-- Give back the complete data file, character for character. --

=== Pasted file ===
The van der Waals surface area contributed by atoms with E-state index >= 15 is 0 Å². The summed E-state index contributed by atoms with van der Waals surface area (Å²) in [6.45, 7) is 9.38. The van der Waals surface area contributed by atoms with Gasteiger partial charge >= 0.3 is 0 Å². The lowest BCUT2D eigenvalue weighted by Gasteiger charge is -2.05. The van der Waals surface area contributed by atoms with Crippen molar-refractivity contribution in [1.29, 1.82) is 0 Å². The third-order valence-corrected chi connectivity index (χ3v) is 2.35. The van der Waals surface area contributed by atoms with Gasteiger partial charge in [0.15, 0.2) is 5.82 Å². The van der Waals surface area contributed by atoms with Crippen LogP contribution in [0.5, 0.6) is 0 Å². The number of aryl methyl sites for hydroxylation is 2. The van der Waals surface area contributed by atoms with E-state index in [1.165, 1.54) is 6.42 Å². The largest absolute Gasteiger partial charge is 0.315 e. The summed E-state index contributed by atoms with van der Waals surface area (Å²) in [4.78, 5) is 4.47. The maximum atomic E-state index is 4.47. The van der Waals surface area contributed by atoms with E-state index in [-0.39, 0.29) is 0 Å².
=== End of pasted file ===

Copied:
The van der Waals surface area contributed by atoms with E-state index >= 15 is 0 Å². The summed E-state index contributed by atoms with van der Waals surface area (Å²) in [6.45, 7) is 9.38. The van der Waals surface area contributed by atoms with Gasteiger partial charge >= 0.3 is 0 Å². The lowest BCUT2D eigenvalue weighted by Gasteiger charge is -2.05. The van der Waals surface area contributed by atoms with Crippen molar-refractivity contribution in [1.29, 1.82) is 0 Å². The third-order valence-corrected chi connectivity index (χ3v) is 2.35. The van der Waals surface area contributed by atoms with Gasteiger partial charge in [0.15, 0.2) is 5.82 Å². The van der Waals surface area contributed by atoms with Crippen LogP contribution in [0.5, 0.6) is 0 Å². The number of aryl methyl sites for hydroxylation is 2. The van der Waals surface area contributed by atoms with E-state index in [1.165, 1.54) is 6.42 Å². The largest absolute Gasteiger partial charge is 0.315 e. The summed E-state index contributed by atoms with van der Waals surface area (Å²) in [4.78, 5) is 4.47. The maximum atomic E-state index is 4.47. The van der Waals surface area contributed by atoms with E-state index in [-0.39, 0.29) is 0 Å².